McGrath continues this line of thinking in his chapter on “The Early Development of Heresy,” where he argues that innovation is required for orthodoxy. It is heresy that wishes to limit or calcify Christian doctrine. He traces this theological claim back to Athanasius in the third century, and follows its progress through a series of orthodox theologians who all emphasize the need for Christianity to evolve.
Yesterday’s attempts to conceptualize the essence of faith need improvement, the need perhaps arising through their being too closely tied to the prevailing assumptions of the day, or perhaps through their focusing excessively on one aspect of a complex question. Doctrinal development is the inevitable and proper outcome of the theological watchfulness demanded by the church. There is thus a sense in which Christian orthodoxy is something that is made as succeeding generations inherit ways of speaking about God and Christ that they rightly respect yet equally rightly wish to subject to examination. … This is most emphatically not being disrespectful toward the past; rather, it is about maintaining the dialogue that began in the past, continues today, and will not end until the close of history. (70)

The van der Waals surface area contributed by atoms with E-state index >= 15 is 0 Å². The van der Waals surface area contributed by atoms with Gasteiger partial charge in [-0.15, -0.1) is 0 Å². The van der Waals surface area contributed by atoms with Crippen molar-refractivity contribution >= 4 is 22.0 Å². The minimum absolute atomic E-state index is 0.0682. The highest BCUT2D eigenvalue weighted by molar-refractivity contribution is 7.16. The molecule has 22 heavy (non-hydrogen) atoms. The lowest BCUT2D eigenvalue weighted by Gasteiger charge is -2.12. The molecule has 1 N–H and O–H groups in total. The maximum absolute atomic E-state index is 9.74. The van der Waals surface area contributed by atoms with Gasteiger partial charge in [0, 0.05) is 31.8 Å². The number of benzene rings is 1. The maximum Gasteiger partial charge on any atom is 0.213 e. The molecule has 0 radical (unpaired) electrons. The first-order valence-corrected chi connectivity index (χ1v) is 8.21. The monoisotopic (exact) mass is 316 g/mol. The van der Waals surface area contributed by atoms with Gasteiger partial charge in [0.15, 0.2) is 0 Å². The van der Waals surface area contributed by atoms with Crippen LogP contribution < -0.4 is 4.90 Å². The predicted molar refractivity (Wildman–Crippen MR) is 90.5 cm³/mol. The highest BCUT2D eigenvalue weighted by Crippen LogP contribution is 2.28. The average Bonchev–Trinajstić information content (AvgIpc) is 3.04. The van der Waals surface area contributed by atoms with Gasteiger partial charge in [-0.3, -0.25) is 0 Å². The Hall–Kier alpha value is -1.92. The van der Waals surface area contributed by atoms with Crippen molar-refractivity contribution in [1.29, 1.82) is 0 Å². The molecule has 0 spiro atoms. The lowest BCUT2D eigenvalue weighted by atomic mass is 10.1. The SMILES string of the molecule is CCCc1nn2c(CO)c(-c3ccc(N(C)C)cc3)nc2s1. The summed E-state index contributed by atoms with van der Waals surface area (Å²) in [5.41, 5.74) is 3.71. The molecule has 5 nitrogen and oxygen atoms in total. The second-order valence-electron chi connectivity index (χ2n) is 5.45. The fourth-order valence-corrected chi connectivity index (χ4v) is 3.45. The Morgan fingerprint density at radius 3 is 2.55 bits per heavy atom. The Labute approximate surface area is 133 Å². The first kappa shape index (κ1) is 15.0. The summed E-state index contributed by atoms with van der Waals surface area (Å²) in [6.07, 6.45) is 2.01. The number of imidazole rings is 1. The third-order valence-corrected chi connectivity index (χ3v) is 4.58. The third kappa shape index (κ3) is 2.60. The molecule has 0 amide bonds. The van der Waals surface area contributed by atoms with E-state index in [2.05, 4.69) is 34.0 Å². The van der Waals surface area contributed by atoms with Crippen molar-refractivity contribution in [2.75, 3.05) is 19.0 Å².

This accords easily with our United Church of Christ Constitution, which “claims as its own the faith of the historic Church expressed in the ancient creeds and …affirms the responsibility of the Church in each generation to make this faith its own.” However, I did not expect this to be defined as the practice of orthodoxy for all Christians. It raises serious questions for contemporary fundamentalist traditions that demand an unchanging, unquestioning faith.
The remainder of the book offers a deeper look into several prominent heresies, including Ebionitism, Docetism, Valentinism, Arianism, Donatism, and Pelagianism. Other heresies, such as Montanism and Marcionism, make brief appearances from time to time. McGrath does not offer an exhaustive catalog of heretical thought, but takes representative examples.
One chapter explores what motivates heresy, then and now, which McGrath places into a typology of “pressures” that pull against orthodoxy:
Cultural norms: A perception that Christianity is significantly out of touch with contemporary cultural values…